thumbnail
Figure 3. RhoA and ROCK activities regulate E-cadherin and b-catenin in MCF-7 cells.

A. The localized patterns of E-cadherin and b-catenin were examined using specific antibodies through confocal laser microscopy. MCF-7 cells were cultured for 24 hrs in the absence or presence of Y-27632 (20 µM) to inhibit ROCK activity. B. The activity of RhoA, a major upstream regulating molecule of ROCK, was regulated to examine the role of RhoA-ROCK in regulating the membrane localization of E-cadherin and b-catenin after transfecting MCF-7 cells with constitutively active RhoA (EGFP-RhoA-Q63L, EGFP-RhoA CA) or dominant negative RhoA (EGFP-RhoA-T19N, EGFP-RhoA DN). E-cadherin and b-catenin were analyzed after staining the fixed cells with specific antibodies under confocal laser microscopy. The cells were also stained with DAPI to localize the nuclei. C. Membrane fraction level of E-cadherin was analyzed through immunoblotting using specific antibodies after treating MCF-7 cells with Y-27632 (20 µM) to inhibit ROCK activity for 24 hrs. An antibody to flotillin-1 was used to confirm the equal load of the membrane fraction. D. The level of E-cadherin in the membrane fraction was examined through immunoblotting using specific antibodies after transfecting MCF-7 cells with the pCDNA3-EGFP plasmid (Empty) or pCDNA3-EGFP-RhoA-T19N plasmid (RhoA DN) to inhibit RhoA-ROCK. An antibody to flotillin-1 was used to confirm the equal load of the membrane fraction. E. The total expression of E-cadherin or b-catenin was determined after treating MCF-7 cells with the indicated concentration of Y-27632 for 24 hrs through immunoblotting using the specific antibodies. F. Total expression level of E-cadherin was determined after transfecting cells with control si-RNA (scramble), si-RNA targeting ROCK1 (si-ROCK1) or ROCK2 (si–ROCK2) for 72 hrs through immunoblotting.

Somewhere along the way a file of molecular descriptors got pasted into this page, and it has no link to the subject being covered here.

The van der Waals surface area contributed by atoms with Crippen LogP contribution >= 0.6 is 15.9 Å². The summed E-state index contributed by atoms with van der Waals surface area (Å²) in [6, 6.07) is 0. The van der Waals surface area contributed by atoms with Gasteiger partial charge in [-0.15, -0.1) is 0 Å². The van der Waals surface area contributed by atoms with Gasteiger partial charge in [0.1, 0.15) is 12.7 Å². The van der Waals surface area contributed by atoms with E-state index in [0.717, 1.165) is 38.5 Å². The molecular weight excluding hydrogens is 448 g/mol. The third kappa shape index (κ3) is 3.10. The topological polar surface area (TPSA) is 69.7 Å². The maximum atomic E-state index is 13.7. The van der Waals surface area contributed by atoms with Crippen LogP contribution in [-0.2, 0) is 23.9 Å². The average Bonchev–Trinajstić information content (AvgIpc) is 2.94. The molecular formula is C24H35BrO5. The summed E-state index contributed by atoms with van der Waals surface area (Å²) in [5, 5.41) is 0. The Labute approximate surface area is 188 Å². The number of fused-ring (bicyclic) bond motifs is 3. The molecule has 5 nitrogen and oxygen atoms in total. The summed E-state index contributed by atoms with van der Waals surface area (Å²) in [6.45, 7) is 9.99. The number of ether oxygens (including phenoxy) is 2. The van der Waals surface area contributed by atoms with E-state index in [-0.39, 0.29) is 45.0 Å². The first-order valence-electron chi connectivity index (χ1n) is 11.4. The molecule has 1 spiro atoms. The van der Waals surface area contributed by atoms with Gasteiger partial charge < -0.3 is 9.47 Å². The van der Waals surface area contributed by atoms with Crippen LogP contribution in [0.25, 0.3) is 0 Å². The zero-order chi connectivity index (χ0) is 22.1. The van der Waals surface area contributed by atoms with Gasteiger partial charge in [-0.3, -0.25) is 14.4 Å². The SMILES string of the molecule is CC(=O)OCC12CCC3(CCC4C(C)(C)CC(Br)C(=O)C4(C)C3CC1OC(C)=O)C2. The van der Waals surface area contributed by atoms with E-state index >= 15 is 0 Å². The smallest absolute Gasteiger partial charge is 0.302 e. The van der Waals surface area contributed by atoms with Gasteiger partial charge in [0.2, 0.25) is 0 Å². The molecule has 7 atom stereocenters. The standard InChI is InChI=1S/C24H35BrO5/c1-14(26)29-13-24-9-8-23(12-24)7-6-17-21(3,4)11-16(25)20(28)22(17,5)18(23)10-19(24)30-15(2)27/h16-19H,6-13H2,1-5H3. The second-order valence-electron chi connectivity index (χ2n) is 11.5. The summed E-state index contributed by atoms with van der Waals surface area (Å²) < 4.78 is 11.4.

https://doi.org/10.1371/journal.pone.0088489.g003

ROCK inhibition up-regulates Rac1 activity to disrupt cell junction